Published: Monday 15 August 2011

imageA place called forestland

The editorials “Rethink growth with forest capital” (May 16-31, 2011) and “From forestry to productive forestry” (June 1-15, 2011) have succinctly brought out the present condition of forests and forestry in India.

Increasing the productivity of forestland was always the first concern of professional foresters. Successive forest policies underlined it. The interim report of the National Commission on Agriculture on manmade forestry, published in 1972, stressed it. The social forestry movement, which aimed to grow trees in non-forestland, lasted 25 years.

However, desired results were not achieved. The main cause of the failure was the onslaught of increasing human and cattle population and the apathy of the masters. Ground realities do not leave any space for increasing productivity in remaining forestland. At present, about 26 per cent forestland in the country is under protected areas, like sanctuaries; three per cent is allotted to forest development corporations; and around 22 per cent is under Joint Forest Management (partnerships in forest management involving both the state forest departments and local communities).

About 65 per cent forestland has been parcelled to beneficiaries of Scheduled Tribes and Other Traditional Forest Dwellers (Recognition of Forest Rights) Act. The definite distribution of forestland is still awaited. But even if one considers the tentative distribution, the forest department will have no share to work on productivty.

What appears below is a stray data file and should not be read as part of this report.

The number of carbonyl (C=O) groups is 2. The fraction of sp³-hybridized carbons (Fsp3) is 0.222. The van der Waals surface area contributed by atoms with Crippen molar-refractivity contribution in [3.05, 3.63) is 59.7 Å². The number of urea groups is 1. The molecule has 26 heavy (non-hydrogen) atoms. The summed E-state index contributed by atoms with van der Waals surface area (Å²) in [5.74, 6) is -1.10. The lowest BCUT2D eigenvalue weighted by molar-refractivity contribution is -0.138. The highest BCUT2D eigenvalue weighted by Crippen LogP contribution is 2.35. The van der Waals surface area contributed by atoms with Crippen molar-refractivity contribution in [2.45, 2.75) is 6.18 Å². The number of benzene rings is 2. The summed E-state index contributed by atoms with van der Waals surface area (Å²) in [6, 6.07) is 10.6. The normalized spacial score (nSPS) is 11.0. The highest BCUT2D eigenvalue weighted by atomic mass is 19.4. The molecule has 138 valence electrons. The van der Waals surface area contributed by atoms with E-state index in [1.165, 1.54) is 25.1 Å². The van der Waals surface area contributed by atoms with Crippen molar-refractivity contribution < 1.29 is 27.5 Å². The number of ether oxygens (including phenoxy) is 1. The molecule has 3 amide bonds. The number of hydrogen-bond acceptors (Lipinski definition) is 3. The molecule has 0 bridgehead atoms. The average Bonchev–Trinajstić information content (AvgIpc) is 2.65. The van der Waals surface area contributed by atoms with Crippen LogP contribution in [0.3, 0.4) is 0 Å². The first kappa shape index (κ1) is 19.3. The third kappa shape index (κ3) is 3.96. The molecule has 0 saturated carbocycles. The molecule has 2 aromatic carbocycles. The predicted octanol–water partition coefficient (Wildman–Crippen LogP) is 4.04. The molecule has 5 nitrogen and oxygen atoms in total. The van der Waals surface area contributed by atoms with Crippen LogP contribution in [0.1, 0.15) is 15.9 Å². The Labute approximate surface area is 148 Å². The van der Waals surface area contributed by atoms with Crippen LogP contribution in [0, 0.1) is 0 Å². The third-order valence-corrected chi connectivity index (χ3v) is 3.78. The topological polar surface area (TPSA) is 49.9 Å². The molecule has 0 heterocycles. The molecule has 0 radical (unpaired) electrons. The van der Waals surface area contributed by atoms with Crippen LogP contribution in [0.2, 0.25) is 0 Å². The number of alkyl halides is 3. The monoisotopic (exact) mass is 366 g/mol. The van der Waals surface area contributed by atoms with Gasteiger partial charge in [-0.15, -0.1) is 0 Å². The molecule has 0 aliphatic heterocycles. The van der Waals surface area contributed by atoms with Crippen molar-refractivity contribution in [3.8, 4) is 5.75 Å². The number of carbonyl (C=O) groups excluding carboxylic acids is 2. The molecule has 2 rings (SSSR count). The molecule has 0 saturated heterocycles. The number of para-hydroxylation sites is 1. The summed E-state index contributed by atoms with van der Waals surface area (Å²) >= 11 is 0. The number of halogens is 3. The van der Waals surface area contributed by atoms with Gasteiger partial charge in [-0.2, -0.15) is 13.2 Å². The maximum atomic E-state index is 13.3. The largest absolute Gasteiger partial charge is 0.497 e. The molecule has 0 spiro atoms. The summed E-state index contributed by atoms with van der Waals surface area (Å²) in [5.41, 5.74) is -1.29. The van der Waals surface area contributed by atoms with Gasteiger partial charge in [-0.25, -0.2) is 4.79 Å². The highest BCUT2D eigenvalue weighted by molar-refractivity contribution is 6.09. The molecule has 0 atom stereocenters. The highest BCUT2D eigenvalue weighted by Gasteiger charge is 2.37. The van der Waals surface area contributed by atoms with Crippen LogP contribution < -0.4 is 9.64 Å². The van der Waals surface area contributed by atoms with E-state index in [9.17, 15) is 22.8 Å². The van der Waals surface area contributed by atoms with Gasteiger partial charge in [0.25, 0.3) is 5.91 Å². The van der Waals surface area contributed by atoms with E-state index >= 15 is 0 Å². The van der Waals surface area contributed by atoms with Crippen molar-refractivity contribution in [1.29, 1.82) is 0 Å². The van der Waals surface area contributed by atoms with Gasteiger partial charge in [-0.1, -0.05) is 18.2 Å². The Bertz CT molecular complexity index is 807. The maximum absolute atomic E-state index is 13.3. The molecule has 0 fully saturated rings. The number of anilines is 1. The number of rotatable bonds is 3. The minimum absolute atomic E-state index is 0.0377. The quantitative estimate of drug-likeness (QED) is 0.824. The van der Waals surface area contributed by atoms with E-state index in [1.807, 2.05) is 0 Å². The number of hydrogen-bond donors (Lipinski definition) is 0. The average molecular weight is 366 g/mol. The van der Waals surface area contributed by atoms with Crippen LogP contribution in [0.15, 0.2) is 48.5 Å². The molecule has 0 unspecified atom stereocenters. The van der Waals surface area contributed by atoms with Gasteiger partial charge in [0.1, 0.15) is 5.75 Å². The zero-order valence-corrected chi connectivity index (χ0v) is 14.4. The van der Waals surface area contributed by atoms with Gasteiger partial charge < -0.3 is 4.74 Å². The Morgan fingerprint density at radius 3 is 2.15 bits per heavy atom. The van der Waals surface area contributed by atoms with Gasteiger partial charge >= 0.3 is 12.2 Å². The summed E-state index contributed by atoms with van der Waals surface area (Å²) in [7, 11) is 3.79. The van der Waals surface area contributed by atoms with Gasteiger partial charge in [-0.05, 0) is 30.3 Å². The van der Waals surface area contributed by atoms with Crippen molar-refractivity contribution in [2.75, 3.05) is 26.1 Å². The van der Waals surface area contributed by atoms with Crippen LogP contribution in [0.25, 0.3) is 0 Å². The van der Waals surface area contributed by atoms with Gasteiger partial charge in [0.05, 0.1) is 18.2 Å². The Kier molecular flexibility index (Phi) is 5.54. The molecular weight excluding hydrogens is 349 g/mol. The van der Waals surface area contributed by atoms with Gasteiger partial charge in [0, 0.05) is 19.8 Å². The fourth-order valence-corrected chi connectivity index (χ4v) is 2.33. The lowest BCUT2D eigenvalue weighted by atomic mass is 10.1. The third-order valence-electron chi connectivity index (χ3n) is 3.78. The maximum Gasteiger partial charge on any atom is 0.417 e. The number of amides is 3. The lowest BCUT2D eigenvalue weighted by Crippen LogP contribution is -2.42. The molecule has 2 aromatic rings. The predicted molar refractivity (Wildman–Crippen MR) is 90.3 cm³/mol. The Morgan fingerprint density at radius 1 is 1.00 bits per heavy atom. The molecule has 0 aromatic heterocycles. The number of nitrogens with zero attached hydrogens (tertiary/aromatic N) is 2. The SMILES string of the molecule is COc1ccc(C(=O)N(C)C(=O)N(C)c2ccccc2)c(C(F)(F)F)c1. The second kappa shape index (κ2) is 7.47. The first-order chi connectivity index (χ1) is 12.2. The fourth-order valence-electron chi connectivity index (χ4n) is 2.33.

A R Maslekar
Former principal chief conservator of forests, Maharashtra

Whose land is it anyway?

The time has come to inject a more radical thought in the debate of growth and development v equity and environment, or growth v growth as the editor says in “POSCO: take land but give life” (July 1-15, 2011). Are not all lands inhabited by humans encroached upon sometime or the other? What makes an encroachment legitimate, respected and moral? Landownership is either through use of force or recorded sales and purchases of title deeds to legally encroached lands.

The article mentions that people in Odisha villages are not traditional forest dwelling community. This raises a few questions—why did the state allow forestland to be encroached upon in the first place? Did the government provide livelihood opportunities to the people to stop them from encroaching?

Government in the past deliberately ignored the issue of encroachment because it failed to provide an economy that would generate employment. At that time there was no alternative use of forestland. Encroachers through hard work created self employment and are now living their life in a legitimate way. The government now wants to take away that land, saying they are not traditional forest dwellers. Is that fair?

Sadanand Patwardhan

image POSCO is working for the company’s good. The project would in no way benefit the residents of Odisha villages who are on the verge of losing their livelihood. And what about their forest rights? Money is not the correct measurement to evaluate a right to a natural resource that provides livelihood. Only another forest will be a justified compensation.

Minoti Chakravarty Kaul

imageNot right to politicise